For purposes of setting post-2015 goals for development, inequalities should not only involve income and wealth, but also the power to decide on the uses to which resources are, or are not, put.▶
The global health policy landscape has changed considerably over the past decade. There is more money available to allocate to health initiatives than ever before, a large percentage of which has come from private funds and public private partners...▶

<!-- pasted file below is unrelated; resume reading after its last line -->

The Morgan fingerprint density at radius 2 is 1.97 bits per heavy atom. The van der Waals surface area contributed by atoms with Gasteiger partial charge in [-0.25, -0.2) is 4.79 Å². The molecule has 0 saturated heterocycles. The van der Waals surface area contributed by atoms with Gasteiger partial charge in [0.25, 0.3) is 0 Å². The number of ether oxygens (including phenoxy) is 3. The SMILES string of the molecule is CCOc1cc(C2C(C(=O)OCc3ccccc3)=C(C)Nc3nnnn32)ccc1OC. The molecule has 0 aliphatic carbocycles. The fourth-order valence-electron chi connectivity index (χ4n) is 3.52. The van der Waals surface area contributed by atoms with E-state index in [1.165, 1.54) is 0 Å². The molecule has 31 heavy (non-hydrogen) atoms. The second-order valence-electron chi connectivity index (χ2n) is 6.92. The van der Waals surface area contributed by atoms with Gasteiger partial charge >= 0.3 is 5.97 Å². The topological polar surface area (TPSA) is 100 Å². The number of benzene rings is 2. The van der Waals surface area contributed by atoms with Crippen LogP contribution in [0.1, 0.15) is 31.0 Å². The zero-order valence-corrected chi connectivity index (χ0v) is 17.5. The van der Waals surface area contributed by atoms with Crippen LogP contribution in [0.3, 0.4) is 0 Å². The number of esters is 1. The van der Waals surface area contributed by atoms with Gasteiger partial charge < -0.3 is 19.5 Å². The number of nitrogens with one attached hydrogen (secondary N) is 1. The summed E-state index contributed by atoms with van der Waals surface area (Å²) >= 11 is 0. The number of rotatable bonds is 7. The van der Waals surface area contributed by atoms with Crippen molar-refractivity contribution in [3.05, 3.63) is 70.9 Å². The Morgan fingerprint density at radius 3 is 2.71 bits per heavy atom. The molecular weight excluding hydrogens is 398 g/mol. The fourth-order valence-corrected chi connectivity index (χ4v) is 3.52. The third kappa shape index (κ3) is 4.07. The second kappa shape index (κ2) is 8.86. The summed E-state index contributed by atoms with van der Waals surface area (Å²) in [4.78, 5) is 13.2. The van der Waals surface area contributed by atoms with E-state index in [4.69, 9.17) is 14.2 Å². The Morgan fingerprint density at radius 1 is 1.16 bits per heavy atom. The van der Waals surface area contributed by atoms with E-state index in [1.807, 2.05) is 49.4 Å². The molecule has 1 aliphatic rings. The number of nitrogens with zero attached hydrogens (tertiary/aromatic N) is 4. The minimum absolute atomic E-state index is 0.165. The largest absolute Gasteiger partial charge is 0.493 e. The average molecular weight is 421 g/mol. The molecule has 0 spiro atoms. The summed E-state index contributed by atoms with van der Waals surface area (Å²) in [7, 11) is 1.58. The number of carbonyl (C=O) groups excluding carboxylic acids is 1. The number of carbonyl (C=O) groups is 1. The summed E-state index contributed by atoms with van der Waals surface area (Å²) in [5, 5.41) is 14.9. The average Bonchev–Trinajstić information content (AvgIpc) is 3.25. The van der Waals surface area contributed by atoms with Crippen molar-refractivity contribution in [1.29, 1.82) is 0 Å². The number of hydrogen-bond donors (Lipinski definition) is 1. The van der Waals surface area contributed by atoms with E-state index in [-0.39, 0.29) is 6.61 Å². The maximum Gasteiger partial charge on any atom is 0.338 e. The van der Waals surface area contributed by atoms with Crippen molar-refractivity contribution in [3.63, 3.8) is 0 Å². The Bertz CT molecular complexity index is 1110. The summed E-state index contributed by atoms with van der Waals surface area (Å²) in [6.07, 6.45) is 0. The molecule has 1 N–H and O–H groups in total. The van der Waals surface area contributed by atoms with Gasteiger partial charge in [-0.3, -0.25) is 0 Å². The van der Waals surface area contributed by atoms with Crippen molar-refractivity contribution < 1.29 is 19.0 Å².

In June 2013, Ted Schrecker moved from Canada to take up a position as Professor of Global Health Policy at Britain’s Durham University. Ted's academic background is in political science, and for the past decade his research has addressed the consequences of transnational economic integration (globalisation) for health and health equity; he also has a long-standing interest in issues at the interface of science, ethics, law and public policy. Ted has taught environmental studies, political science and population health (from an interdisciplinary perspective) at three Canadian universities, and also worked for many years as a legislative researcher and public policy consultant.